Everyone that works to recover more than a few judgments can benefit from buying and using a database specifically designed for keeping track of judgments.
Databases are amazing, they can do so much more than any spreadsheet, and can help keep anyone more organized. Sometimes the best databases are the ones you design yourself.
I used the Panorama database. Some people can create their own database, for example with Filemaker, Access, Panorama, or other programs. However, most people do not have the time or ability to do this, and are better off buying a judgment database solution designed for their business.
The most important part of a database, is how often you back it up and recover its data. The best database becomes worthless if you cannot back it up and restore it.
When you back up your database or your entire hard drive, do yourself a favor, and frequently back up your data to at least two locations, and then test the restoration of your data, at least once a year.
An important choice, is using an online database hosted on a remote server, or using a database on your own computer. There are advantages and disadvantage with either choice. All things being equal, I prefer online databases, because you can access them from any computer – Mac, PC, or Linux.
If you use an online database, you must have a plan for when they, or your internet connection goes down. If you have a regular database on your computer, you must have a plan for when your database gets corrupted, damaged, or your computer dies.
The best backup plans always involve backing up your data at least once a day. I back up five times a day, and practice restoring once a month. Apple’s Time Machine backup software is really good, especially at restoring. I use Parallels to run Windows on my Mac, and besides Time Machine to back it up, I copy the giant Windows partition (look for the original of the alias of the Windows partition) to an external drive, for the ultimate Windows backup.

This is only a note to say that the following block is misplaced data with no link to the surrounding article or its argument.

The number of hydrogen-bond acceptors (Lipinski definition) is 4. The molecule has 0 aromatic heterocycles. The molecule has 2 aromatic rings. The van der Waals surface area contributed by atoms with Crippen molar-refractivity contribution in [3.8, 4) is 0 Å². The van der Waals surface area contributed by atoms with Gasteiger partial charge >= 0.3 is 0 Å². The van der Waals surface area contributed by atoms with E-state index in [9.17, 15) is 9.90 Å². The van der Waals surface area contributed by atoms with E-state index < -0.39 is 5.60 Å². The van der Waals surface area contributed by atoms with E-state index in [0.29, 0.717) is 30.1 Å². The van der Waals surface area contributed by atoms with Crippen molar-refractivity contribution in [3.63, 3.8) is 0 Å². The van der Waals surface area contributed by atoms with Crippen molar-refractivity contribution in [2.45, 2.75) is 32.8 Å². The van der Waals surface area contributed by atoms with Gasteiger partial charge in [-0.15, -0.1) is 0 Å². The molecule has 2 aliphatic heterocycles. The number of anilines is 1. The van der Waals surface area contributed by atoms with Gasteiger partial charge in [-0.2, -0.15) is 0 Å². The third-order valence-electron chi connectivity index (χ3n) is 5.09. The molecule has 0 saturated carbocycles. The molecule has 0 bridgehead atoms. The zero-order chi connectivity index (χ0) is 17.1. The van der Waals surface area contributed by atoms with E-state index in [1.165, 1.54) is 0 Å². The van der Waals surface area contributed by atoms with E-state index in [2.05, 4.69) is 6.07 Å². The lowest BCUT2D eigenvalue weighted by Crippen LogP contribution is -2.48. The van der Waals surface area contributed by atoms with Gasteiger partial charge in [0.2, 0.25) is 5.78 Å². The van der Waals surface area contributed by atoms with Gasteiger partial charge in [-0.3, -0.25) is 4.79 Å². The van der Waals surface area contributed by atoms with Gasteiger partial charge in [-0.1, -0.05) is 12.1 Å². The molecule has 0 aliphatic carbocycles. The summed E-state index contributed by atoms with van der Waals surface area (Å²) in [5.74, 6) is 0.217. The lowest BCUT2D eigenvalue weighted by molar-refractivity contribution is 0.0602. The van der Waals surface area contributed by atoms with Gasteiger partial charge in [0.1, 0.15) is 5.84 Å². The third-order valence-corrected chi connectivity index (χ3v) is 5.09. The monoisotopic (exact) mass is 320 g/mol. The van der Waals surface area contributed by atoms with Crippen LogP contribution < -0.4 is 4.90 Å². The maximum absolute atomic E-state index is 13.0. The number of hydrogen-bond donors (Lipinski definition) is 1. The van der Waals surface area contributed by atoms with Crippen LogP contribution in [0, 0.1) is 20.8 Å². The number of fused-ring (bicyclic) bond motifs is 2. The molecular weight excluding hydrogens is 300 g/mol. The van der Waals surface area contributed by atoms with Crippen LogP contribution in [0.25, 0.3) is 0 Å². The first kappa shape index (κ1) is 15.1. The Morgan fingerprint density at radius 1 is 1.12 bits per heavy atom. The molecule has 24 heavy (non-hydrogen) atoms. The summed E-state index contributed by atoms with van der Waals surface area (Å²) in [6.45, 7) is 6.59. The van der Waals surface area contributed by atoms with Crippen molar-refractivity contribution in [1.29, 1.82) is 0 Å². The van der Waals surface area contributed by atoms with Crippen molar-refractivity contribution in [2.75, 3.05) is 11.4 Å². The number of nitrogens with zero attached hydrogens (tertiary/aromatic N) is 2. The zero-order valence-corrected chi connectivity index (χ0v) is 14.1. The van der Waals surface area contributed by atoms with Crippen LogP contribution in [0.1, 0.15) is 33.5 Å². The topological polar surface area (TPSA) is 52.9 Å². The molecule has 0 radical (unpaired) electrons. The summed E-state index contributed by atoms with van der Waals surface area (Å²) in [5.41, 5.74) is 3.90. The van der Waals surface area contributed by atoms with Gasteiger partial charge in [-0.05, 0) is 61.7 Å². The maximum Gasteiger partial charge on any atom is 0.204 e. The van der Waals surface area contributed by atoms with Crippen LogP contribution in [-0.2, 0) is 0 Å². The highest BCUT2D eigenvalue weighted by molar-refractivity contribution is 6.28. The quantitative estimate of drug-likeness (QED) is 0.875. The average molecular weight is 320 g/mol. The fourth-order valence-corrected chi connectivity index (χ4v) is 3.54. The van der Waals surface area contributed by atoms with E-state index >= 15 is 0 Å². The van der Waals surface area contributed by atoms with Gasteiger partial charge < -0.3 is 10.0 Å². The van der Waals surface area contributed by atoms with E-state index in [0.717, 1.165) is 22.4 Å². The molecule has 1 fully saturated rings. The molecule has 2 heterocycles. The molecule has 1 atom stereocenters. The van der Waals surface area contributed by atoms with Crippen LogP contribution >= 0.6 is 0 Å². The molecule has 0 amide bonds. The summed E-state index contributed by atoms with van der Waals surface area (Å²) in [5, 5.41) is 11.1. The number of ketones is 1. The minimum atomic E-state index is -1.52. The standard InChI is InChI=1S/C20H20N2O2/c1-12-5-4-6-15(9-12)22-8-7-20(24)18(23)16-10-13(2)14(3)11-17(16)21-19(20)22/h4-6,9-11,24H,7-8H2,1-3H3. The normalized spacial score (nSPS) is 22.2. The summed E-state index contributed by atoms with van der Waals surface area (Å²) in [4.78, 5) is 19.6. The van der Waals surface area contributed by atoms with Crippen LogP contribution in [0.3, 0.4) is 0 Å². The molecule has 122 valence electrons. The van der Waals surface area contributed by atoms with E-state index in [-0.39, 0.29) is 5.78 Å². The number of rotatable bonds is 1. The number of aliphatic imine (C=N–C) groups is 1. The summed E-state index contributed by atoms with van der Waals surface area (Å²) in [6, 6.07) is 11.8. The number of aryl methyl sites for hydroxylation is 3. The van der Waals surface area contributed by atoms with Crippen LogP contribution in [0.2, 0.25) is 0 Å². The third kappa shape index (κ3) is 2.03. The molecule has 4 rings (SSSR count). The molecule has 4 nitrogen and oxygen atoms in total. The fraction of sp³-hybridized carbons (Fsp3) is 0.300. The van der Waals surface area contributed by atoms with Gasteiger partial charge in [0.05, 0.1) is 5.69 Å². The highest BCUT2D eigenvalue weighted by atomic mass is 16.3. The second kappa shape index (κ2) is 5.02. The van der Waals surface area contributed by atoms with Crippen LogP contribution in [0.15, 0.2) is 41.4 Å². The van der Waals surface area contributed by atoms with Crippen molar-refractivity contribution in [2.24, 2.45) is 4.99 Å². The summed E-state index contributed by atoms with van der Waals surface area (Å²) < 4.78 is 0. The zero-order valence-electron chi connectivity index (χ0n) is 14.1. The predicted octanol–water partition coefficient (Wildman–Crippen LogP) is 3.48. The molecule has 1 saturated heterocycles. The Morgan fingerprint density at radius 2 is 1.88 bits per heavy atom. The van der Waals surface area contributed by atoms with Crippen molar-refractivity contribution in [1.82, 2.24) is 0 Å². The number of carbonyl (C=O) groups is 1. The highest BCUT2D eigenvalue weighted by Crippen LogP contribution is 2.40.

Some databases have the advantage of merging data on (California and perhaps other states) onto Judicial Council forms. AccessLaw.com has all the California Judicial Council Forms. While there are a few very expensive judgment and collection programs for attorney offices, they require dedicated servers, and are too expensive for the scope of this article.
Whether you use a database on the cloud, or on your computer – some judgment databases support more than one user, which is a great bonus when there is more than one person doing the database work. Below are some good choices, listed in order of initial and annual cost:
www.JudgmentManager.com – Windows only, single user only, $30 one time fee.
www.JudgmentRecoverySoftware.com – $50 a year for everyone, $25 a year for NJN members. Online only, works with Macs, Windows, and Linux. Supports multiple concurrent users at no extra cost. Offers synchronization between desktop and online versions of the NJN database.
www.JudgmentManagementSystem.info (JMS)- $100 one-time fee, plus $49 each, for more than one user. Windows only, no Mac support, multiple-user support. Support for merging data onto forms and templates. Supports printing on California Judicial Council Forms (CJC), with and including all Rich Text Format (RTF) with custom fields.
www.NationalJudgment.net – The NJN desktop database, free with purchase of membership at the National Judgment Network – $149 one time fee. Windows only. Supports multiple concurrent users at no extra cost. Support for merging data onto forms and templates and Judicial Council Forms. Offers synchronization between desktop and online versions of the NJN database.
www.RecoveryProSolutions.com – $60 to $600 per year. Windows only, online and multi-user support possible with extensive setup.
www.SimplicityCollectionSoftware.com – starts at $600 upfront and $480 per year. Windows only, single user only.
www.TotalitySoftware.com – Starts at $600 plus $180 a year, plus $400 and $60 a year for more than one user. Windows only, multiple-user support.